“We are not in this because we love to compete, we are in this because we love the ocean and want to make a change.”
It sounds like you have spent and are spending a lot of time in the ocean, what changes have you witnessing or are you witnessing?
I’ve been diving since the 80’s, so that is a relatively short period. But even within this short period, I see dramatic differences every time I go diving. In 2005, less than 20 years ago, I would go to places like the Cocos Island by Costa Rica. It’s a place famous and almost iconic for its scalloped hammerheads populations. I remember witnessing such an incredible abundance of them and seeing how they use some areas as cleaning stations. We had some really close and magical encounters. But now, that has all changed. You see longline fishers waiting by the edges of the Marine Protected Areas (MPAs) for the sharks to migrate out. Additionally, the temperatures of the water are rising, causing the sharks to move to deeper and cooler waters. And then there’s pollution and habitat destruction. Coastal development and fisheries have moved into the former shark nurseries and habitats, there is hardly any space left for the sharks. Fisheries have bycatch of young sharks but they also target them, which really affects the entire population. MPAs should be placed around the nurseries of the sharks so that they can mature and swim out to the open ocean. It’s sad to think that all of this has happened in the short timeframe between 2005 and now.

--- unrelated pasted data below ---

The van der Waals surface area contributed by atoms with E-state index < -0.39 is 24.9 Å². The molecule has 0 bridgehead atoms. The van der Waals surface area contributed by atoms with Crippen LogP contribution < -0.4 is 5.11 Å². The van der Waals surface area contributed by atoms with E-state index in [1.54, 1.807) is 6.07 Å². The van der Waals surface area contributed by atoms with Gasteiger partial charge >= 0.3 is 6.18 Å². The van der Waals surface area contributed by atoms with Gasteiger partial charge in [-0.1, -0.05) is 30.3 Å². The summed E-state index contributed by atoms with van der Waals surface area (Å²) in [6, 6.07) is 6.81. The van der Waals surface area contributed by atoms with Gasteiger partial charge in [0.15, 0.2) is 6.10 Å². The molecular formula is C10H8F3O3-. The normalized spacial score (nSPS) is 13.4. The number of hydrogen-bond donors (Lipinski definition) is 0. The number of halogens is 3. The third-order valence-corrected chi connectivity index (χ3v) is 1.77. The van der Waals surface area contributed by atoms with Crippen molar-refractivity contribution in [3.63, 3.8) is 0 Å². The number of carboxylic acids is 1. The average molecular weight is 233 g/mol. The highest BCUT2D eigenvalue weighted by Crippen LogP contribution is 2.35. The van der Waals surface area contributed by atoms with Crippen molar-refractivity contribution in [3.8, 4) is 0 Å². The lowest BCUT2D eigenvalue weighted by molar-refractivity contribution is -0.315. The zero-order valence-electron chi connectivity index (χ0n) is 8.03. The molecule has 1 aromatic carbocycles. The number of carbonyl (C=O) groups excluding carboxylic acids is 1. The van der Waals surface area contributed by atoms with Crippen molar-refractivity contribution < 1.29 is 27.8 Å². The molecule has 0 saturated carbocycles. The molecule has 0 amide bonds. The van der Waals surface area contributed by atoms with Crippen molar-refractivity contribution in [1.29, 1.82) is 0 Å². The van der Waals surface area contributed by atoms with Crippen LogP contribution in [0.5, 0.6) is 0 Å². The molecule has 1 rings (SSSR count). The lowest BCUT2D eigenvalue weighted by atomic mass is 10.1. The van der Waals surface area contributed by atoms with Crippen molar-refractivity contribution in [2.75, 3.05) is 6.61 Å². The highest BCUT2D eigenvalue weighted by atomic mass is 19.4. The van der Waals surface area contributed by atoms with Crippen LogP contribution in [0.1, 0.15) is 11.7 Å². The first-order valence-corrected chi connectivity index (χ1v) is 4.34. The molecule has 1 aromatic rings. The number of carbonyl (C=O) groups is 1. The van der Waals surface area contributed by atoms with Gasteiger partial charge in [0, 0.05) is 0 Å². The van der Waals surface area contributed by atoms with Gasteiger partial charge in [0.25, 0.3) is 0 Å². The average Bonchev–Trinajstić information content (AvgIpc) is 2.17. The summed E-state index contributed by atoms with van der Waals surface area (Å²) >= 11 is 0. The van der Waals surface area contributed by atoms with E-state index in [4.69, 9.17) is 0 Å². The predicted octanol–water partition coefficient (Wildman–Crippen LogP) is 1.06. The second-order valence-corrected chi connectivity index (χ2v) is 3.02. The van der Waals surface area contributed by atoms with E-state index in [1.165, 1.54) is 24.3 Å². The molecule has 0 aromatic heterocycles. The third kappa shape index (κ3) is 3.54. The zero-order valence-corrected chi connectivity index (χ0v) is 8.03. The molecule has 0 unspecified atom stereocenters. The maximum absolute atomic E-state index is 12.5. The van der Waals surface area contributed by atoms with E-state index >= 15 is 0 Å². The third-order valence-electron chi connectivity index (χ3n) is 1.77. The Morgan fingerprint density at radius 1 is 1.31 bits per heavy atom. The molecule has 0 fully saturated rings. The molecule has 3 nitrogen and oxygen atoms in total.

And how do these changes affect you?